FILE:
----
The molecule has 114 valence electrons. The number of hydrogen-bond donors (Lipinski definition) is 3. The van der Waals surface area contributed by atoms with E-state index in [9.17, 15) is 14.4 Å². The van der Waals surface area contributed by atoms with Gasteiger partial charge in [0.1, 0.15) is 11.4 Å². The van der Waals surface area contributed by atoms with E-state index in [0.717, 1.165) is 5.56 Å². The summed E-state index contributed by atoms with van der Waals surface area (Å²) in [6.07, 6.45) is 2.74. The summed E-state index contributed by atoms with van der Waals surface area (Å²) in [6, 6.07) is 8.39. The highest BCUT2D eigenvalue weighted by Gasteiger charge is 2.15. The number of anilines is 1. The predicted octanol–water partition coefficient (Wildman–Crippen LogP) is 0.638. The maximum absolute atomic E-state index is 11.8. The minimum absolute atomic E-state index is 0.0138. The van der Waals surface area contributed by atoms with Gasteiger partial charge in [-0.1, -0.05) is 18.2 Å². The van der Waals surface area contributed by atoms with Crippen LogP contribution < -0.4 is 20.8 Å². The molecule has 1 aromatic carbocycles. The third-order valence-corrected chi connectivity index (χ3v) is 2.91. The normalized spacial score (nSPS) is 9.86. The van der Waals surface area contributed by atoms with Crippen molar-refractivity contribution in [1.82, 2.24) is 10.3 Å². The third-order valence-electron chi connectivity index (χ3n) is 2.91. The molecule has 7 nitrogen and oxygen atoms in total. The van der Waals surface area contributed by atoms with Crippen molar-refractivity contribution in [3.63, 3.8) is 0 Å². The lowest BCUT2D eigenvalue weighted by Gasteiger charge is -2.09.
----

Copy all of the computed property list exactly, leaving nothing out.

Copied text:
The molecule has 114 valence electrons. The number of hydrogen-bond donors (Lipinski definition) is 3. The van der Waals surface area contributed by atoms with E-state index in [9.17, 15) is 14.4 Å². The van der Waals surface area contributed by atoms with Gasteiger partial charge in [0.1, 0.15) is 11.4 Å². The van der Waals surface area contributed by atoms with E-state index in [0.717, 1.165) is 5.56 Å². The summed E-state index contributed by atoms with van der Waals surface area (Å²) in [6.07, 6.45) is 2.74. The summed E-state index contributed by atoms with van der Waals surface area (Å²) in [6, 6.07) is 8.39. The highest BCUT2D eigenvalue weighted by Gasteiger charge is 2.15. The number of anilines is 1. The predicted octanol–water partition coefficient (Wildman–Crippen LogP) is 0.638. The maximum absolute atomic E-state index is 11.8. The minimum absolute atomic E-state index is 0.0138. The van der Waals surface area contributed by atoms with Gasteiger partial charge in [-0.1, -0.05) is 18.2 Å². The van der Waals surface area contributed by atoms with Crippen LogP contribution < -0.4 is 20.8 Å². The molecule has 1 aromatic carbocycles. The third-order valence-corrected chi connectivity index (χ3v) is 2.91. The normalized spacial score (nSPS) is 9.86. The van der Waals surface area contributed by atoms with Crippen molar-refractivity contribution in [1.82, 2.24) is 10.3 Å². The third-order valence-electron chi connectivity index (χ3n) is 2.91. The molecule has 7 nitrogen and oxygen atoms in total. The van der Waals surface area contributed by atoms with Crippen molar-refractivity contribution in [3.63, 3.8) is 0 Å². The lowest BCUT2D eigenvalue weighted by Gasteiger charge is -2.09.